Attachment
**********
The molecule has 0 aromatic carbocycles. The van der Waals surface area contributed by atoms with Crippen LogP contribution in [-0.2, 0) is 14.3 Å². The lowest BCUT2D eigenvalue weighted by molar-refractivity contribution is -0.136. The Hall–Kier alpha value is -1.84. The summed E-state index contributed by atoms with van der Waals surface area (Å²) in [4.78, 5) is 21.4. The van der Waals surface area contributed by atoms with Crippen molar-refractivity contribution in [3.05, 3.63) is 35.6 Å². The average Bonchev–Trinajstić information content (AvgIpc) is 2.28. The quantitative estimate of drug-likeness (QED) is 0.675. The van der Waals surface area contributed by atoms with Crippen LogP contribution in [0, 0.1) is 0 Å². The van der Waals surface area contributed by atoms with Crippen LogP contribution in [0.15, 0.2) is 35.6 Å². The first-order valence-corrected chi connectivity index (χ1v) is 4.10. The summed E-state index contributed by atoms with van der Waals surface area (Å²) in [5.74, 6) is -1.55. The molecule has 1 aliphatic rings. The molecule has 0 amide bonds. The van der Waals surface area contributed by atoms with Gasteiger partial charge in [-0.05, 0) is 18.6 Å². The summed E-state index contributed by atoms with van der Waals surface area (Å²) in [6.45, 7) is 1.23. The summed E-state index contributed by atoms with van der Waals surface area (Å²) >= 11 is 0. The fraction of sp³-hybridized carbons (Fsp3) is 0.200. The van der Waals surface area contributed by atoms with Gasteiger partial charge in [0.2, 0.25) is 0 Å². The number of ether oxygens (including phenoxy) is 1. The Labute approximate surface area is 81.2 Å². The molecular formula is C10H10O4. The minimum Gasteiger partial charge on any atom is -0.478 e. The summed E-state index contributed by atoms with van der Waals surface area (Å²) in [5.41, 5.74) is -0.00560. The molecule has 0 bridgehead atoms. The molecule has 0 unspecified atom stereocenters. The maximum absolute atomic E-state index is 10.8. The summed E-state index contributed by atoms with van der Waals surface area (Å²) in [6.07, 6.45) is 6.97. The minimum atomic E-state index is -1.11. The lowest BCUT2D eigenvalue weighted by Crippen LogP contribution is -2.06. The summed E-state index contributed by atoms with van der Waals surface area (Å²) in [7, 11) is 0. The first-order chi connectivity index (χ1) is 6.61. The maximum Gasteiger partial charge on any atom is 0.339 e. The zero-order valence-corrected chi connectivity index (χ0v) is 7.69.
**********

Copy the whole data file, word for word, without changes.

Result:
The molecule has 0 aromatic carbocycles. The van der Waals surface area contributed by atoms with Crippen LogP contribution in [-0.2, 0) is 14.3 Å². The lowest BCUT2D eigenvalue weighted by molar-refractivity contribution is -0.136. The Hall–Kier alpha value is -1.84. The summed E-state index contributed by atoms with van der Waals surface area (Å²) in [4.78, 5) is 21.4. The van der Waals surface area contributed by atoms with Crippen molar-refractivity contribution in [3.05, 3.63) is 35.6 Å². The average Bonchev–Trinajstić information content (AvgIpc) is 2.28. The quantitative estimate of drug-likeness (QED) is 0.675. The van der Waals surface area contributed by atoms with Crippen LogP contribution in [0, 0.1) is 0 Å². The van der Waals surface area contributed by atoms with Crippen LogP contribution in [0.15, 0.2) is 35.6 Å². The first-order valence-corrected chi connectivity index (χ1v) is 4.10. The summed E-state index contributed by atoms with van der Waals surface area (Å²) in [5.74, 6) is -1.55. The molecule has 1 aliphatic rings. The molecule has 0 amide bonds. The van der Waals surface area contributed by atoms with Gasteiger partial charge in [-0.05, 0) is 18.6 Å². The summed E-state index contributed by atoms with van der Waals surface area (Å²) in [6.45, 7) is 1.23. The summed E-state index contributed by atoms with van der Waals surface area (Å²) >= 11 is 0. The fraction of sp³-hybridized carbons (Fsp3) is 0.200. The van der Waals surface area contributed by atoms with Gasteiger partial charge in [0.2, 0.25) is 0 Å². The number of ether oxygens (including phenoxy) is 1. The Labute approximate surface area is 81.2 Å². The molecular formula is C10H10O4. The minimum Gasteiger partial charge on any atom is -0.478 e. The summed E-state index contributed by atoms with van der Waals surface area (Å²) in [5.41, 5.74) is -0.00560. The molecule has 0 bridgehead atoms. The molecule has 0 unspecified atom stereocenters. The maximum absolute atomic E-state index is 10.8. The summed E-state index contributed by atoms with van der Waals surface area (Å²) in [6.07, 6.45) is 6.97. The minimum atomic E-state index is -1.11. The lowest BCUT2D eigenvalue weighted by Crippen LogP contribution is -2.06. The summed E-state index contributed by atoms with van der Waals surface area (Å²) in [7, 11) is 0. The first-order chi connectivity index (χ1) is 6.61. The maximum Gasteiger partial charge on any atom is 0.339 e. The zero-order valence-corrected chi connectivity index (χ0v) is 7.69.